From the 1890s into the early years of the twentieth century, a growing number of American doctors advocated castration as a solution for habitual criminals as well as rapists and murderers. Proponents of castration like Frank Lydston derided the failed rehabilitation efforts of the “sentimentalist and his natural ally, the preacher,” and argued that “asexualization” surgery would produce results by preventing criminals from passing down their criminal tendencies to their children, by striking fear into non-castrated criminals, and by changing the personality of the castrated criminal. “The murderer is likely to lose much of his savageness; the violator loses not only the desire, but the capacity for a repetition of his crime, if the operation be supplemented by penile mutilation according to the Oriental method.” Lydston’s views were grounded forthrightly in scientific materialism. “The attempt to reduce criminology to a rational and materialistic basis has constituted a great step in advance—one which marks a distinct epoch in scientific sociology,” he proclaimed in 1896.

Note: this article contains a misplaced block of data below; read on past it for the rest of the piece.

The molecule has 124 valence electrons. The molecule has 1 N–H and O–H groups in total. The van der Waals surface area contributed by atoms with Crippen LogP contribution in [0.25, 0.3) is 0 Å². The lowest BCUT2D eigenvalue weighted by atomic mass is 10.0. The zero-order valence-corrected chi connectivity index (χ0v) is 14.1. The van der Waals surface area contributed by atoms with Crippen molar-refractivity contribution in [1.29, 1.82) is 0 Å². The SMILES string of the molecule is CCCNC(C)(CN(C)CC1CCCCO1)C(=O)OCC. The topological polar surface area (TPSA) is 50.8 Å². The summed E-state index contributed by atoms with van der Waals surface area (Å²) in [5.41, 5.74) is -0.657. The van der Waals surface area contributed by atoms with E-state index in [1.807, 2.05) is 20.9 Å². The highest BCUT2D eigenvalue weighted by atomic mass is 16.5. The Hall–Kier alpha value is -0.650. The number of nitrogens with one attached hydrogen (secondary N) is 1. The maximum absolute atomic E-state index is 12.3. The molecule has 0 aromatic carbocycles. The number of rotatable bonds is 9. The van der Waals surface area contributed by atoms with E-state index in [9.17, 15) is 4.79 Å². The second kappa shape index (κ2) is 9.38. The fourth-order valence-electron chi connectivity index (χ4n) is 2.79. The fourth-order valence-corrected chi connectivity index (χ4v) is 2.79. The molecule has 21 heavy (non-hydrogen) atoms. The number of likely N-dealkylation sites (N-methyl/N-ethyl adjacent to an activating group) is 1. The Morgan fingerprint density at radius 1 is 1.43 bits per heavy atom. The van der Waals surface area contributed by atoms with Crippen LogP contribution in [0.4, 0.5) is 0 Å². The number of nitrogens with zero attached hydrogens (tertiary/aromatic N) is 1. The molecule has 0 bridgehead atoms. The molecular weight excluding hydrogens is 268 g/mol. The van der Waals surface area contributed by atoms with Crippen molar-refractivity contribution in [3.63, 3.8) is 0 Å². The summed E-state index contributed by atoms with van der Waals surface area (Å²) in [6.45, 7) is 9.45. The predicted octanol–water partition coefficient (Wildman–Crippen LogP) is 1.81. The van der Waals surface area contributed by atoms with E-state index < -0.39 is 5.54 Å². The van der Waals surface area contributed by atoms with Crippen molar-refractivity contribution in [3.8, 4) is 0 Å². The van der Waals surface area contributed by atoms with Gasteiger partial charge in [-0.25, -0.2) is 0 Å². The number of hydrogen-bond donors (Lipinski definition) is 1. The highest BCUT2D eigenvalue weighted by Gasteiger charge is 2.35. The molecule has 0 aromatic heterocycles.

Some doctors went beyond talk and actually began performing castrations.
Dr. F. Hoyt Pilcher operated on 44 boys and 14 girls of the Kansas State Home for the Feeble-Minded during the 1890s. Though he had to curtail his castrations due to public outcry, the Board of Trustees of his institution was unrepentant, insisting that “those who are now criticizing Doctor Pilcher will, in a few years, be talking of erecting a monument to his memory.”
As I discuss in chapter 5 of Darwin Day in America (“Turning Punishment into Treatment”), efforts to cure criminals through “scientific” rehabilitation led to a parade of horrors during the twentieth century as criminals were turned into guinea pigs. This was precisely the result warned about by C. S. Lewis in his 1949 essay “The Humanitarian Theory of Punishment.”